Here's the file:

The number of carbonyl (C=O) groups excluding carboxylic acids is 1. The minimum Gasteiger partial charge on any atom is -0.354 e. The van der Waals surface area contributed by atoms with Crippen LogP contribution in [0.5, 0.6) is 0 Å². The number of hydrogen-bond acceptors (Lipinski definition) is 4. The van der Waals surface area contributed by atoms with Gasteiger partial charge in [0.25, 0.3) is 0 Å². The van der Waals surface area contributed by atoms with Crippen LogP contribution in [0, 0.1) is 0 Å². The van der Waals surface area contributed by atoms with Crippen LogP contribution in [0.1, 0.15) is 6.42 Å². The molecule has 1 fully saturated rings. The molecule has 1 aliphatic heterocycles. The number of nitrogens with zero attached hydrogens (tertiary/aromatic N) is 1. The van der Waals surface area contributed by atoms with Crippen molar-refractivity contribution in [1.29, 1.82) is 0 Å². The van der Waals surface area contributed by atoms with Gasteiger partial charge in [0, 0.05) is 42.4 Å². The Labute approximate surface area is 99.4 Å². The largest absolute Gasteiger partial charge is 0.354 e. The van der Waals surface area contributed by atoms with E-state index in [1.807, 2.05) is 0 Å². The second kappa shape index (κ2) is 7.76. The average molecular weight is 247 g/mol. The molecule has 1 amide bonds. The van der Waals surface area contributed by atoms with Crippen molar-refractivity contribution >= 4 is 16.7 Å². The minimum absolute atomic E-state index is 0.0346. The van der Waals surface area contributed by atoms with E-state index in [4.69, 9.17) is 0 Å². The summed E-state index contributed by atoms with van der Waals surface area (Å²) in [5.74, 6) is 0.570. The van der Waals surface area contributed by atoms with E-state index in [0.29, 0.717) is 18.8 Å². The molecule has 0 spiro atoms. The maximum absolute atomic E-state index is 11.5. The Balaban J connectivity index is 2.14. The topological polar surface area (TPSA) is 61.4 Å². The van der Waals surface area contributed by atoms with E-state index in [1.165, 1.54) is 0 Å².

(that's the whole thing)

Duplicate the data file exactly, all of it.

The number of carbonyl (C=O) groups excluding carboxylic acids is 1. The minimum Gasteiger partial charge on any atom is -0.354 e. The van der Waals surface area contributed by atoms with Crippen LogP contribution in [0.5, 0.6) is 0 Å². The number of hydrogen-bond acceptors (Lipinski definition) is 4. The van der Waals surface area contributed by atoms with Gasteiger partial charge in [0.25, 0.3) is 0 Å². The van der Waals surface area contributed by atoms with Crippen LogP contribution in [0, 0.1) is 0 Å². The van der Waals surface area contributed by atoms with Crippen LogP contribution in [0.1, 0.15) is 6.42 Å². The molecule has 1 fully saturated rings. The molecule has 1 aliphatic heterocycles. The number of nitrogens with zero attached hydrogens (tertiary/aromatic N) is 1. The van der Waals surface area contributed by atoms with Crippen molar-refractivity contribution in [1.29, 1.82) is 0 Å². The van der Waals surface area contributed by atoms with Gasteiger partial charge in [0, 0.05) is 42.4 Å². The Labute approximate surface area is 99.4 Å². The largest absolute Gasteiger partial charge is 0.354 e. The van der Waals surface area contributed by atoms with E-state index in [1.807, 2.05) is 0 Å². The second kappa shape index (κ2) is 7.76. The average molecular weight is 247 g/mol. The molecule has 1 amide bonds. The van der Waals surface area contributed by atoms with Crippen molar-refractivity contribution >= 4 is 16.7 Å². The minimum absolute atomic E-state index is 0.0346. The van der Waals surface area contributed by atoms with E-state index in [4.69, 9.17) is 0 Å². The summed E-state index contributed by atoms with van der Waals surface area (Å²) in [5.74, 6) is 0.570. The van der Waals surface area contributed by atoms with E-state index in [0.29, 0.717) is 18.8 Å². The molecule has 0 spiro atoms. The maximum absolute atomic E-state index is 11.5. The Balaban J connectivity index is 2.14. The topological polar surface area (TPSA) is 61.4 Å². The van der Waals surface area contributed by atoms with E-state index in [1.165, 1.54) is 0 Å².